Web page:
I write in reluctant support of the half-cent sales tax. I share the concerns expressed by many about the failure to raise impact fees until the recent public outcry over the half-cent sales tax.
Nevertheless, I am persuaded that no amount of impact fees would have been sufficient to address existing deficiencies on State Road 44.
I hate to say it, but we really need the half-cent sales tax to make things work.
I live on Lake Winnemissett Drive in DeLand, approximately one-quarter mile from the intersection of S.R. 44 and Kepler Road. I have lived here since 1989 and attended countless public hearings to advocate for the need to build the Beresford Avenue Extension to relieve traffic on S.R. 44.
The gridlock on S.R. 44 is a perfect reflection of the gridlock between city, county, state and federal officials all trying to find a more perfect solution to the problem.
S.R. 44 is a state road, so the Florida Department of Transportation is responsible for allocating federal highway funds to supplement state gas-tax revenues and county impact fees to improve the road.
There is never enough money to go around, and there are no federal highway funds available to build a parallel city or county road to relieve traffic on S.R. 44.
Over the years, FDOT has commissioned various studies of ways to improve traffic on S.R. 44. The most recent study, in 2017, found that at least 26 percent of traffic traveling on S.R. 44 to/from the Interstate 4 interchange would utilize Beresford Avenue Extension if it were built today. I think that grossly underestimates the amount of traffic that would take Beresford Avenue Extension to get to Kepler Road.
Traffic is like water; it follows the path of least resistance. If there was a direct connection between S.R. 44 and Kepler Road via the Beresford Avenue Extension, I believe most people would take the road less traveled to get to Kepler Road.
The intersection of S.R. 44 and Kepler Road tops the list of transportation improvements to be funded by the half-cent sales tax in DeLand. Beresford Avenue Extension is second on the list.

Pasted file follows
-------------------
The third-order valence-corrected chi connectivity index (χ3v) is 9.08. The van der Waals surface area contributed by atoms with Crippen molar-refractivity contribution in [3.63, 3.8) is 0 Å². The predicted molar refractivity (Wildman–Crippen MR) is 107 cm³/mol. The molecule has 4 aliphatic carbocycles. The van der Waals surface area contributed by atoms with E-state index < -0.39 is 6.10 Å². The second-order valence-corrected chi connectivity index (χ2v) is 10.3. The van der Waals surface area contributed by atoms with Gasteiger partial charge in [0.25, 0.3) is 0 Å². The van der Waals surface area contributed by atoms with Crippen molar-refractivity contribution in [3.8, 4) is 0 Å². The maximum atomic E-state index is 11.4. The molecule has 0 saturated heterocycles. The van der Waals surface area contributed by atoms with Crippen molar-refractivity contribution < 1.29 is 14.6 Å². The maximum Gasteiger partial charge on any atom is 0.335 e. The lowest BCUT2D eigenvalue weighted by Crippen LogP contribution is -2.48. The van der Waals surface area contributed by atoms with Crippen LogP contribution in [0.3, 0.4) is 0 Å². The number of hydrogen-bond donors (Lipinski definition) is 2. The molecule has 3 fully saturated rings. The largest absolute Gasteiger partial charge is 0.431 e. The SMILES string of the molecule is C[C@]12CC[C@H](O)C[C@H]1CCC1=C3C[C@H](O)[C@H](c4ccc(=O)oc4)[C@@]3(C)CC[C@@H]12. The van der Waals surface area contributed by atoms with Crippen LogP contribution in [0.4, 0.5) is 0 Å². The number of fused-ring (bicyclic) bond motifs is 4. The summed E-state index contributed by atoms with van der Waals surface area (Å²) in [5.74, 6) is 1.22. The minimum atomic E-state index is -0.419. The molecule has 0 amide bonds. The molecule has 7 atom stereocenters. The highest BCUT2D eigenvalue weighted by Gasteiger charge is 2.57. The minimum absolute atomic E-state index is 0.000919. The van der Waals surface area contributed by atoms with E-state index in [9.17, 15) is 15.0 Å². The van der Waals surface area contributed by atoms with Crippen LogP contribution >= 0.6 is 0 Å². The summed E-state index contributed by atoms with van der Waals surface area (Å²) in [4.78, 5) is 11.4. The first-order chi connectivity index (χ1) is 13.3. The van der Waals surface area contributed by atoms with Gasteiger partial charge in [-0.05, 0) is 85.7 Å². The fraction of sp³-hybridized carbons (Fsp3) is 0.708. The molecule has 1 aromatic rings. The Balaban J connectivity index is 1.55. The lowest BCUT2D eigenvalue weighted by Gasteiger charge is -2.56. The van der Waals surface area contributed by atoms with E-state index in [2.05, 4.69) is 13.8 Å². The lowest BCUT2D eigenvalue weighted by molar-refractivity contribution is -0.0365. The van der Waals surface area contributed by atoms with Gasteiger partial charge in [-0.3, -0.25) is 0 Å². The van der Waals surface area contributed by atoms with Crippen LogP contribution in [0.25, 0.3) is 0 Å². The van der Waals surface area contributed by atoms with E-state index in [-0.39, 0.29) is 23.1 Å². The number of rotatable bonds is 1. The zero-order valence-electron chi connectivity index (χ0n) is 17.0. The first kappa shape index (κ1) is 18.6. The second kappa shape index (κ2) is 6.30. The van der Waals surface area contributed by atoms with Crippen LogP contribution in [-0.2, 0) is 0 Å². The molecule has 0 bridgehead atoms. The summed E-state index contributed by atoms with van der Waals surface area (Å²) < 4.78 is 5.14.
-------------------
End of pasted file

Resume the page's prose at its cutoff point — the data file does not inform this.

I applaud the inclusion of these projects on the list, but question the plan to “improve” the S.R. 44/Kepler Road intersection before building Beresford Avenue Extension. If you think traffic is bad now, just wait until they close lanes to build the new roundabout at S.R. 44 and Kepler Road.
Some suggest our current woes are the direct result of Volusia County’s failure to raise impact fees over the years. Development should pay its fair share of the cost of mitigating the impacts of development, right? OK, but name just one project that is responsible for the current gridlock on S.R. 44.
Sure, we have Victoria Park but most of that traffic dumps onto Orange Camp Road. I cannot name a single private development that accounts for traffic on S.R. 44.
In 1970, average daily traffic on S.R. 44 just west of I-4 was 4,286 trips per day. Today, that number is 21,500 trips per day.
Average daily traffic jumped from 10,095 trips per day in 1988 to 13,721 trips per day in 1991 after they opened the County Administration Center in 1989. It stayed fairly level and even decreased a few years until it jumped to 20,100 trips per day after they opened the new Courthouse in 2001. Coincidence? I don’t think so.
The simple fact of the matter is that DeLand is no longer Dead Land. We have a vibrant Downtown that attracts visitors from far and wide, and a bustling economy that provides well-paying jobs to residents of Volusia County and beyond.
We used to despair that our children had to leave town to make a living. Now, we witness the daily migration of thousands who come to work and play in DeLand.
So, I ask you to join me in reluctantly supporting the half-cent sales tax because we really need the money to fix something that is clearly broken. All the better that tourists will pay a big chunk of the money, because there’s no way to charge them admission or impact fees.
I promise I will keep attending public hearings and do my best to make sure the city and county keep their promise to build Beresford Avenue Extension. It might not be the perfect solution, but it may well be as good as it gets.
— De Parry is an attorney serving all of Volusia County in the areas of probate, guardianship and estate planning. A former city attorney for the City of DeLand, de Parry also assists clients with land-use and zoning matters. Recently, she led the successful opposition to the proposed RaceTrac at the intersection of S.R. 44 and Kepler Road.